I have made, over the years, at least a half dozen different tables using the 'curved,tapered hexagonal leg' form, mostly as a group of columns on a central pedestal. It's a pleasing, simple looking form until you go to actually make it. I have taken notes on the process a number of times, but never clear ones, until this time. I don't want to cut any more 'samples' or 'tests', I want to get the lumber and have someone make the legs. Period. I'm posting the instructions here, so I can find them, show them to one of my assistants and then go play golf .... right? Here goes ... Click the stuff to enlarge the pictures and drawings ...
One of the finished tables
Early record keeping attempts .. at least I saved the pattern .. The notes were not helpful.
Here's the new stuff :
A .. The top and bottom hexagon inscribed in a circle (the taper)
B .. How you inscribe the hex in the circle .. Basic geometry ... A hexagon is 6 equilateral triangles around a central point. Therefore, the radius and the chord of the circle are the same and you can divide the circumference of a circle into six equal sections using the radius. Connect the dots and viola' a hexagon. Offset the lines by the amount of the taper and you have your two full size hexes. This drawing also shows the dimensions of the rectangular stock you will need to make the legs.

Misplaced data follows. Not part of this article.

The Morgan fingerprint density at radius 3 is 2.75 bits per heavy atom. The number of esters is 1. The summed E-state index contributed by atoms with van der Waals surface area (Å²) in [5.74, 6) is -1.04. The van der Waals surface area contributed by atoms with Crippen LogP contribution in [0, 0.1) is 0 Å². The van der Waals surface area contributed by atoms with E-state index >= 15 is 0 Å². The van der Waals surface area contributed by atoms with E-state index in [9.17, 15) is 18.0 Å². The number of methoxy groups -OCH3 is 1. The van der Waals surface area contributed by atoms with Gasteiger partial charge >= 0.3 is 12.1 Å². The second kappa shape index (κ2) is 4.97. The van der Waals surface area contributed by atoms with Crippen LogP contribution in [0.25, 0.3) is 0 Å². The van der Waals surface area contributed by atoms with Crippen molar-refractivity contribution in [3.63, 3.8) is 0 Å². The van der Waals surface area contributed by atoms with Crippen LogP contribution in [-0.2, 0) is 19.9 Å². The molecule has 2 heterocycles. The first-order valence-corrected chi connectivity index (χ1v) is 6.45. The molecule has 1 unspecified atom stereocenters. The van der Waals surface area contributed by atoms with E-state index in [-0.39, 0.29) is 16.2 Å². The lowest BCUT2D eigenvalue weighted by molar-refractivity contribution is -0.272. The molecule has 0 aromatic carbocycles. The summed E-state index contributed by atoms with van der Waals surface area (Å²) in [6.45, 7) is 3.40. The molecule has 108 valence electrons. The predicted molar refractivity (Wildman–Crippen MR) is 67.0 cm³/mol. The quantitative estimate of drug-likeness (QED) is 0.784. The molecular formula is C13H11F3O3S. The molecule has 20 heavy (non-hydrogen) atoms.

C .. Make a full size pattern with the curve like the one shown in C and D. It's best to use half of the wider rectangle
D .. With the bandsaw on 90 degrees. Trace the pattern and cut the curves on the narrower dimension of the stock. In this case, the 3.46" face. (G in the drawing) Tape the cutoffs back on (top and fce end of the cut) and rotate the stock 90 degrees and cut the other two curves on the wider 4" face. Now strike a center line up the resulting curves of the 3.46" face (H). Tilt your bandsaw table to 30 degrees (J) and with the stock resting on the wide side (I) and the first cuts still taped on, cut the stock using the new center line you have just made on the side. Peel off the the original taped on curved cuts and you've got your roughsawn curved tapered hexagonal form, ready to sand or plane to final shape.
Congratulations ... If you followed this, you're ready for rocket science or a job here ...